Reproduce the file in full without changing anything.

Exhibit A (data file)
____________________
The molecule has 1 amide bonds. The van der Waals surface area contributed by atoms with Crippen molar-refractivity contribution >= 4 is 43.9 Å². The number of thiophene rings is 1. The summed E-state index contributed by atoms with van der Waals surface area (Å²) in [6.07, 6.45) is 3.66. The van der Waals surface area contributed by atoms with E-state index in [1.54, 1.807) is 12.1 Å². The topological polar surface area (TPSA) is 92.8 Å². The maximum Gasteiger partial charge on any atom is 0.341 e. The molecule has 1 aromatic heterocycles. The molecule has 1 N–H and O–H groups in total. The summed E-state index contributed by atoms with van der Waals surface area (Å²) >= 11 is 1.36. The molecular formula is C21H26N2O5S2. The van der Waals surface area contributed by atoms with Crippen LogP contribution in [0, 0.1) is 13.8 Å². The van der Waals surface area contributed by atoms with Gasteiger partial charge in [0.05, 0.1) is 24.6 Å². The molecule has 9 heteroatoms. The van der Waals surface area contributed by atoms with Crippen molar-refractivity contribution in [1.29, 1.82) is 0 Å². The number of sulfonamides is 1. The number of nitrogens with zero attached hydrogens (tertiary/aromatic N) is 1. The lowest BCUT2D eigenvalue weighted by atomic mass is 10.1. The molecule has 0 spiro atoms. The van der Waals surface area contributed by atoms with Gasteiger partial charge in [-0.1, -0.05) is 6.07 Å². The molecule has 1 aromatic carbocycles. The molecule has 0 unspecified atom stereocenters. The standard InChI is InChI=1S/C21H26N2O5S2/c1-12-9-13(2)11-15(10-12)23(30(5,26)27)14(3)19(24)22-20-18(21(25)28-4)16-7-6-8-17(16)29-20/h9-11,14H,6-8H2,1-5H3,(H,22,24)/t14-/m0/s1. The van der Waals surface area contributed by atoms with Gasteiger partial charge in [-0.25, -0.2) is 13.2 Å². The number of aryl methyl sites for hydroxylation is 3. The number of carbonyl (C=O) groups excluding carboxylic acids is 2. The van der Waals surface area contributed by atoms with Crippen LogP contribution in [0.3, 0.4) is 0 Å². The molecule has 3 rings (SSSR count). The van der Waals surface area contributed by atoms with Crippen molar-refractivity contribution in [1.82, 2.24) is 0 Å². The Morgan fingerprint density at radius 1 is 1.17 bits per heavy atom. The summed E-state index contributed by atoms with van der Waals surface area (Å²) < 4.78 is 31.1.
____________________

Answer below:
The molecule has 1 amide bonds. The van der Waals surface area contributed by atoms with Crippen molar-refractivity contribution >= 4 is 43.9 Å². The number of thiophene rings is 1. The summed E-state index contributed by atoms with van der Waals surface area (Å²) in [6.07, 6.45) is 3.66. The van der Waals surface area contributed by atoms with E-state index in [1.54, 1.807) is 12.1 Å². The topological polar surface area (TPSA) is 92.8 Å². The maximum Gasteiger partial charge on any atom is 0.341 e. The molecule has 1 aromatic heterocycles. The molecule has 1 N–H and O–H groups in total. The summed E-state index contributed by atoms with van der Waals surface area (Å²) >= 11 is 1.36. The molecular formula is C21H26N2O5S2. The van der Waals surface area contributed by atoms with Crippen LogP contribution in [0, 0.1) is 13.8 Å². The van der Waals surface area contributed by atoms with Gasteiger partial charge in [0.05, 0.1) is 24.6 Å². The molecule has 9 heteroatoms. The van der Waals surface area contributed by atoms with Crippen molar-refractivity contribution in [1.29, 1.82) is 0 Å². The number of sulfonamides is 1. The number of nitrogens with zero attached hydrogens (tertiary/aromatic N) is 1. The lowest BCUT2D eigenvalue weighted by atomic mass is 10.1. The molecule has 0 spiro atoms. The van der Waals surface area contributed by atoms with Gasteiger partial charge in [-0.1, -0.05) is 6.07 Å². The molecule has 1 aromatic carbocycles. The molecule has 0 unspecified atom stereocenters. The standard InChI is InChI=1S/C21H26N2O5S2/c1-12-9-13(2)11-15(10-12)23(30(5,26)27)14(3)19(24)22-20-18(21(25)28-4)16-7-6-8-17(16)29-20/h9-11,14H,6-8H2,1-5H3,(H,22,24)/t14-/m0/s1. The van der Waals surface area contributed by atoms with Gasteiger partial charge in [-0.25, -0.2) is 13.2 Å². The number of aryl methyl sites for hydroxylation is 3. The number of carbonyl (C=O) groups excluding carboxylic acids is 2. The van der Waals surface area contributed by atoms with Crippen LogP contribution in [0.3, 0.4) is 0 Å². The molecule has 3 rings (SSSR count). The van der Waals surface area contributed by atoms with Crippen molar-refractivity contribution in [1.82, 2.24) is 0 Å². The Morgan fingerprint density at radius 1 is 1.17 bits per heavy atom. The summed E-state index contributed by atoms with van der Waals surface area (Å²) < 4.78 is 31.1.